World Day of Social Justice is on 20 February 2022. This is an annual event of the United Nations and the International Labour Office. World Day of Social Justice 2022 is focussing on formal employment versus informal employment. Some might understand this as temporary employment over full time employment. For others, this event addresses the expansion of the gig economy, where people work as freelancers without the benefits that employees enjoy. In the rapidly changing world post-pandemic, this is an anxiety-driven tension for the future of those with insecure employment.
What Is the Gig Economy?
In a gig economy, temporary, flexible jobs are commonplace and companies tend to hire independent contractors and freelancers instead of full-time employees. A gig economy undermines the traditional economy of full-time workers who often focus on their career development.
- The gig economy is based on flexible, temporary, or freelance jobs, often involving connecting with clients or customers through an online platform.
- The gig economy can benefit workers, businesses, and consumers by making work more adaptable to the needs of the moment and demand for flexible lifestyles.
- At the same time, the gig economy can have downsides due to the erosion of traditional economic relationships between workers, businesses, and clients.
Social justice examines the stress driven aspects of the gig-economy: no permanent employment, no superannuation, no sick leave or accident cover, and frequently, insufficient income. People in the gig-economy often have two or three temporary or freelance jobs at the same time – simply to make ends meet.
2022 World Day of Social Justice: “Achieving Social Justice through Formal Employment”
The theme this year of the World Day of Social Justice is “Achieving Social Justice through Formal Employment”. The focus will be on the formalization of employment as a prerequisite for reducing poverty and inequality. The event will be held virtually.
The commemorative event has been held since its first proclamation by the General Assembly in 2007 under the leadership of the Kyrgyz Republic. The commemoration supports efforts by the international community to search for solutions to achieve sustainable development and fulfil many of the aspirations set out in the Secretary-General’s report on “Our Common Agenda”, including poverty eradication, the promotion of full employment and decent work, universal social protection, gender equality and social justice for all.
Purpose of the event
More than 60 per cent of the world’s employed population, that is 2 billion women, men and youth, earn their livelihoods in the informal economy. The COVID-19 pandemic has put a spotlight on the vulnerability of workers in the informal economy. Informal workers, as they often lack any form of social protection or employment related benefits, are twice as likely to be poor compared to formal workers. Most people enter the informal economy not by choice, but due to lack of opportunities in the formal economy.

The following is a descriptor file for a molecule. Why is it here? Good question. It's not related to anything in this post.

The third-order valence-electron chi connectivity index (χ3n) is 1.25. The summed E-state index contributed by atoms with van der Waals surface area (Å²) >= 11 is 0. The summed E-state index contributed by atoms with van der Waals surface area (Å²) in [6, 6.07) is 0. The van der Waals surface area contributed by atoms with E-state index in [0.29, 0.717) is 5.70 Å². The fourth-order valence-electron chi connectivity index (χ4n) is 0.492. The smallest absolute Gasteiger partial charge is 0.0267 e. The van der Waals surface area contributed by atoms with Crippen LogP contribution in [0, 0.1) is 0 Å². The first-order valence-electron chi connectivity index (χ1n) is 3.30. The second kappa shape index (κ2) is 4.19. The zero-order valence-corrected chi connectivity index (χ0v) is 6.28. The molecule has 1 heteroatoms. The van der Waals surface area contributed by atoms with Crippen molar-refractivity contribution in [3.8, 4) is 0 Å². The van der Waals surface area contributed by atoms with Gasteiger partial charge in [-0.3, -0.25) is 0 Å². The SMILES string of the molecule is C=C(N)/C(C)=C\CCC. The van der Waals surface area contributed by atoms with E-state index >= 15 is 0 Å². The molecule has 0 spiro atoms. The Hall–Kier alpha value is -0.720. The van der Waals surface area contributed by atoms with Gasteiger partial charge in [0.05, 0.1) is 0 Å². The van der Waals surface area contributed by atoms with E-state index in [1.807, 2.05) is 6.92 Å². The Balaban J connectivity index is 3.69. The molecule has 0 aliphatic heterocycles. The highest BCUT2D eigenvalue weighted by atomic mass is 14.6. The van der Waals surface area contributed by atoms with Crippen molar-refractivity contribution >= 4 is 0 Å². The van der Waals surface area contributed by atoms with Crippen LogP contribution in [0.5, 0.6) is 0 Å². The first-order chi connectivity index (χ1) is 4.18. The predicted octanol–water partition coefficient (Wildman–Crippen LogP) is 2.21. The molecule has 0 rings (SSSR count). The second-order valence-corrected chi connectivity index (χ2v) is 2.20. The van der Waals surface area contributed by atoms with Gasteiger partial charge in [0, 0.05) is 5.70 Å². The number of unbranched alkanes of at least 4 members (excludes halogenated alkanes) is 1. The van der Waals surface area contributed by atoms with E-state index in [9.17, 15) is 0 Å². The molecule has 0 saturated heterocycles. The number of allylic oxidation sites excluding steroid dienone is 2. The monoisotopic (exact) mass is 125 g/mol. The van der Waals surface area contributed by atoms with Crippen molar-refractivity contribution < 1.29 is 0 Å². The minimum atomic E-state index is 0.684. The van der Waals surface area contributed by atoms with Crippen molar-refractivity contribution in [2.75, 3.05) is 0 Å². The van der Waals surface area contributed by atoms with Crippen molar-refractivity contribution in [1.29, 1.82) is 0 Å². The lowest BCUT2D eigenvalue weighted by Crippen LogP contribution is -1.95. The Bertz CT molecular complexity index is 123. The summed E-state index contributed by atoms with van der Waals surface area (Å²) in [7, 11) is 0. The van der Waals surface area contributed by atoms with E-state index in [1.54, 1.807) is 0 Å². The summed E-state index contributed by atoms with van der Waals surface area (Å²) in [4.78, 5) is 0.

Promoting the transition to formality is a necessary condition to reduce poverty and inequalities, advance decent work, increase productivity and sustainability of enterprises and expand government’s scope of action, notably in times of crisis. In accordance with the Transition from the Informal to the Formal Economy Recommendation, 2015 (No. 204), and acknowledging that the pathways to transition to formality depend on national circumstances, comprehensive integrated strategies that tackle multiple drivers of informality work best. Effective gender-responsive formalization strategies combine interventions to increase the ability of the formal economy to provide for decent work opportunities, to absorb workers and economic units currently in the informal economy, and to strengthen the ability of people and enterprises to enter the formal economy. The identification of the right incentives and the elimination of obstacles to formality are essential. In the context of the COVID-19 crisis, preventing the informalization of formal jobs is also of particular importance.
Formalization results from a complex and gradual process. As a part of this process, reliable and relevant statistics are needed to better understand the characteristics and drivers of the informal economy, and monitor progress towards formalization. Many countries are utilizing new technologies to facilitate the transition from informal to formal employment through E-formalisation tools such as electronic database systems for proper identification of employment and wider access to ICTs and e-commerce.
The 2030 Agenda and the Secretary-General’s report on Our Common Agenda, acknowledge the transition to formality as a priority. It also calls for road maps to be established to integrate informal workers and enterprises into formal economies in order to benefit from women’s full participation in the workforce, and to reduce inequalities more broadly. Under a new partnership agreement between the ILO and UNDP, the two organisations have agreed to undertake joint programming to generate pathways to formality, which will also support the Global Accelerator on Jobs and Social Protection for a Just Transition.
Below is an explanatory video on the gig economy, pro and con. It is offered for information only.
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